Words and photos by Brian Smith | Staff Photographer
The English have the bells of Westminster Abbey declaring changes of royalty. The French have the bells of Notre Dame Cathedral calling the faithful to their knees. Chautauquans have the bells of Miller Bell Tower to serenade them throughout the season.
But who plays the tunes each day?
In spite of a world becoming more automatic and digital, a set of hands graces the keyboard at the base of the tower, which rings out the songs. Those hands belong to Carolyn Benton, Chautauqua Institution’s resident chimemaster.
“Trust me, I am not a computer,” she said.
Benton will walk down to the tower three times a day, every day, at 8 a.m., noon and 6 p.m. On Sundays, there is an extra performance at 10 p.m. Once she unlocks the tower, she sits in front of a wooden keyboard hooked up to an electric cell anode system, which rings the bells looming 65 feet above.
The 13 bells that rest at the top of the tower weigh more than 10,000 pounds, with the largest bell weighing in at 3,033 pounds. Benton plays 12 of the bells; the 13th is rung by hand on New Year’s and on Bryant Day, the opening of the new reading season for The Chautauqua Literary and Scientific Circle, when anyone on the grounds can ring it.
With only 12 bells, Benton’s repertoire is somewhat limited. When “Sesame Street” visited the Institution during the 2009 Season, she desperately wanted to play one specific song.
“Everybody — including me — wanted to play ‘Rubber Ducky,’ ” she said. “Not a chance, couldn’t do it.” Luckily, she was able to play the show’s theme song and a few of its other well-known tunes.
During her free time, Benton works on adapting songs for the bells. Her favorite song to ring out is “Simple Gifts.” It reminds her of the time she played with Aaron Copland, many years ago, in Saratoga Springs, N.Y.
Benton has certain songs reserved for certain occasions. She will ask first-time visitors to the tower where they are from; if they are from the Golden State, for example, she will play “California, Here I Come.” If guests come to the tower on a drizzly day, she will play “Rain, Rain, Go Away.”
She also takes requests — although some are stranger than others.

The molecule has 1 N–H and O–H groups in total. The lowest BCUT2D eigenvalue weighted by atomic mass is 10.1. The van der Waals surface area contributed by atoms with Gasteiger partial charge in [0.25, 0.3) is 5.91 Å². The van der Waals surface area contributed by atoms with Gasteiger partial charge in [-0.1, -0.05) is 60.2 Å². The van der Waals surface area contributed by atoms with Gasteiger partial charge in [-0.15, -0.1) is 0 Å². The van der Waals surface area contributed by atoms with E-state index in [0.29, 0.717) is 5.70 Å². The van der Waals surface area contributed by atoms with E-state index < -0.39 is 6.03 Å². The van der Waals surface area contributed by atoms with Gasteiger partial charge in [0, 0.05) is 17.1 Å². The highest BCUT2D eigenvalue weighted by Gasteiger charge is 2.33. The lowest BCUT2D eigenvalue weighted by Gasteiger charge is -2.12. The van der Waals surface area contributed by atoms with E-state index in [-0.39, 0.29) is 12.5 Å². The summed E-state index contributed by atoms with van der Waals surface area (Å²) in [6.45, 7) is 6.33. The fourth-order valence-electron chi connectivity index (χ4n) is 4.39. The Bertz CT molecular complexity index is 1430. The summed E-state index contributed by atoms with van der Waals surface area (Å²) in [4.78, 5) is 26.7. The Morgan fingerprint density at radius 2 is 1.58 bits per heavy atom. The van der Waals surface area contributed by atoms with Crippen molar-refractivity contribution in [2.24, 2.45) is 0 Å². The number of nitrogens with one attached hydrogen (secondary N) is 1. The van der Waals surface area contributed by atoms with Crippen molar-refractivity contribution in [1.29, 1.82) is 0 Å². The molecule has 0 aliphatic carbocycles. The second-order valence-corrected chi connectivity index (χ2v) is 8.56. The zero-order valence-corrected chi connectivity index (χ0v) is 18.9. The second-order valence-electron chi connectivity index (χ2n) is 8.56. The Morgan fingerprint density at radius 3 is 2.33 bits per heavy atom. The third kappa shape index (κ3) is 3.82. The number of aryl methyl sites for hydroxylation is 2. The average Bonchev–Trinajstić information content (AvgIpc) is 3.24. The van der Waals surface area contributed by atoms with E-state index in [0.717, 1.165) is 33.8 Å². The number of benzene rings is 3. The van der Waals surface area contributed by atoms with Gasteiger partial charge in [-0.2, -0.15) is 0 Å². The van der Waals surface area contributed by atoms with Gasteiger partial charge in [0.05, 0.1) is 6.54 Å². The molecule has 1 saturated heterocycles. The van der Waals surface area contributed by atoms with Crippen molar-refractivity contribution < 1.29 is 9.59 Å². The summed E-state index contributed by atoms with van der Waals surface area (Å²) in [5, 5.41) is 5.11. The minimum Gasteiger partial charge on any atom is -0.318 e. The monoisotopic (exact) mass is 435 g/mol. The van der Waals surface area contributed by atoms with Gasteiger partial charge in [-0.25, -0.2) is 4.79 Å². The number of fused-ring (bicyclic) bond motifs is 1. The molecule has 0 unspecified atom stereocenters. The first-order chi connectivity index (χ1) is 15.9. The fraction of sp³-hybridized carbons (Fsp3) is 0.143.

“One day, it was so hot that my fingers were dripping,” she said. “A child about 6 years old asked if [I] could play ‘Jingle Bells.’ “
Benton was taken back by the request, but she happily obliged.
Another popular request from children is “Twinkle, Twinkle, Little Star.” When she is close to the last note of the song, she’ll have the child come over and play the last note.
“They just fly out of here with a smile on their face,” she said, “but I’m just trying to promote a love for the bell tower. I want this bell tower to continue.”
Benton has wanted to play songs on the 102-year-old Chautauqua landmark ever since she was 5 years old. In 2000, she begged Marty Merkley, Institution vice president and director of programming, for the job. Several months later, she finally received a call from Merkley, asking if she was serious about getting the job.
“Oh, Marty,” she said, “more serious than you’ll ever know.”
Benton was very nervous the first time she played; there are approximately 7,000 to 10,000 people that hear her play each day. And the bells aren’t something you can practice on, she said.
Since she started the job, Benton has only missed four rings — all due to mechanical issues.
“I’m one of those nuts that likes their job,” she said. “And I’ve met some wonderful, wonderful people coming into the tower.”
During the off-season, Benton returns to her winter home in DeLand, Fla. Whenever she receives mail from the Institution with the bell tower logo, she gets a little more excited for the season to start.
“Every time I see the Miller Tower, I smile,” she said. “She’s special to me.”